There is, however, new volatility in the oil markets adding a higher price premium: the Abqaiq and Khurais attacks revealed the surprising vulnerability of essential Saudi oil infrastructure and there are concerns that the strikes could provoke US retaliatory action against Tehran that could lead to a wider military conflict.

Riyadh and Washington are gathering evidence, seeking to prove that dozens of drones and missiles were launched into the kingdom from Iranian territory near Iran’s southern border with Iraq, despite Houthi rebels’ quick claim to have conducted the attacks from Yemen.

The price for US benchmark crude West Texas Intermediate experienced its largest daily jump in ten years on September 16, settling at $62.90 a barrel, up 14.7% for the day. UK benchmark crude Brent recorded its largest daily percentage gain ever the same day, with its price up 14.6% to $69.02 a barrel.

The attacks on the Abqaiq processing facility and Khurais oil field were strategic. The Saudi processing plant is the world’s largest, taking in approximately two-thirds of the kingdom’s oil production, specifically from the Ghawar, Shaybah and Khurais fields, and refining and cleaning those supplies so that impurities such as sulphur and sand are extracted.

The Khurais oil field is the Gulf country’s second largest, with a production capacity of 1.5 million bpd.

The exposure of the Abqaiq facility to sabotage or attack has long been a concern not only of successive Saudi governments but US administrations as well. After the September 14 bombings, Bob McNally, a former adviser to US President George W. Bush, tweeted: “Especially after 9-11, few things preoccupied me more while serving on the White House National Security Council than the security [of] Abqaiq, the most important facility on the planet few had heard of.”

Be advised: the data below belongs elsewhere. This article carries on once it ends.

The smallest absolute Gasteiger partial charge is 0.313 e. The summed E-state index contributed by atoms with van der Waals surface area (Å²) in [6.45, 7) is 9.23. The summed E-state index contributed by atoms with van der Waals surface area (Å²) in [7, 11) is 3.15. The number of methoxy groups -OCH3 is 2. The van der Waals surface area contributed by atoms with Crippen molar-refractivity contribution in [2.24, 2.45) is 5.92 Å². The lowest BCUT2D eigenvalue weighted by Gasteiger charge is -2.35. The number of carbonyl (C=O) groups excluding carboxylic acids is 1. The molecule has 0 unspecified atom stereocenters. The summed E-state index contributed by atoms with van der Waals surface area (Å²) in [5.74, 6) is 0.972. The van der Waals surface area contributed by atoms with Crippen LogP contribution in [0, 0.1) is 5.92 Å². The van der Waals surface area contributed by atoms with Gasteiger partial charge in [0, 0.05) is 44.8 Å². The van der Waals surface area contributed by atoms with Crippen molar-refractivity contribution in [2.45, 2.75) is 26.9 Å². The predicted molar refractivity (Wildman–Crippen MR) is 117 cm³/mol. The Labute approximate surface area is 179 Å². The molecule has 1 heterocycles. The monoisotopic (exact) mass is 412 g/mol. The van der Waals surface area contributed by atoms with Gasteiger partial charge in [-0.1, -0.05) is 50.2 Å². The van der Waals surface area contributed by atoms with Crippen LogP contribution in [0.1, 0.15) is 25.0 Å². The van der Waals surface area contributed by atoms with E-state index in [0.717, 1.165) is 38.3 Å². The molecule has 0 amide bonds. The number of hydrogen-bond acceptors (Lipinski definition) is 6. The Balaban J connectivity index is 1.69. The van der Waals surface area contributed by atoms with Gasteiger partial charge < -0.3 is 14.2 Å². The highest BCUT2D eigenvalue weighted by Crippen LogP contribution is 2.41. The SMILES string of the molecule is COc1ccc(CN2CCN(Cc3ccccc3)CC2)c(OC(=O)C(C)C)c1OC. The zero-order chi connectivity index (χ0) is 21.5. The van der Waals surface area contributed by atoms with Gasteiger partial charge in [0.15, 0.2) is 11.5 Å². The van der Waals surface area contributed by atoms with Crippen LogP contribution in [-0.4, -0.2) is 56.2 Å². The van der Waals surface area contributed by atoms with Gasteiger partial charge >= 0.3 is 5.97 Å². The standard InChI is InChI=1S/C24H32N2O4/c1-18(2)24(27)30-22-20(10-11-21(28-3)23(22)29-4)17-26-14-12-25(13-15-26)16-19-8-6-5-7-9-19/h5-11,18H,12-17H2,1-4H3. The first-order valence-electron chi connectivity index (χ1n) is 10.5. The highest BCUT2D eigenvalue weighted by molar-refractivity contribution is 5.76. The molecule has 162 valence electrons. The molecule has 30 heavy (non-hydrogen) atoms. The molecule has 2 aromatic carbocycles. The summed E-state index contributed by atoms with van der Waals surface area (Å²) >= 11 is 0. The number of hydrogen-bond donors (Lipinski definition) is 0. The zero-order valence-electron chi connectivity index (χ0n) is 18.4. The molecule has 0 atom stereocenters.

In February 2006, Saudi security forces thwarted an al-Qaeda suicide car bomb attack at the gates of the Abqaiq processing plant, the news of which caused oil prices to jump $2 a barrel.

The Abqaiq and Khurais strikes expose a serious flaw in the kingdom’s ability to protect its most important energy infrastructure, made all the more surprising given the enormous amount of money Riyadh directs towards defence — particularly its air defence systems. The Stockholm International Peace Research Institute reported that Saudi Arabia ranked first in military spending as a percentage of GDP in 2018.

That high degree of spending was not lost on Gary Grappo, a former US ambassador to Oman, who, in a CNBC interview September 17, said: “I think the Saudi leadership has a great deal of explaining to do that a country that ranks third in terms of total defence spending… was not able to defend… its most critical oil facility from these kinds of attacks.”

Jareer Elass is a Washington-based energy analyst, with 25 years of industry experience and a particular focus on the Arabian Gulf producers and OPEC.

This article was originally published in The Arab Weekly.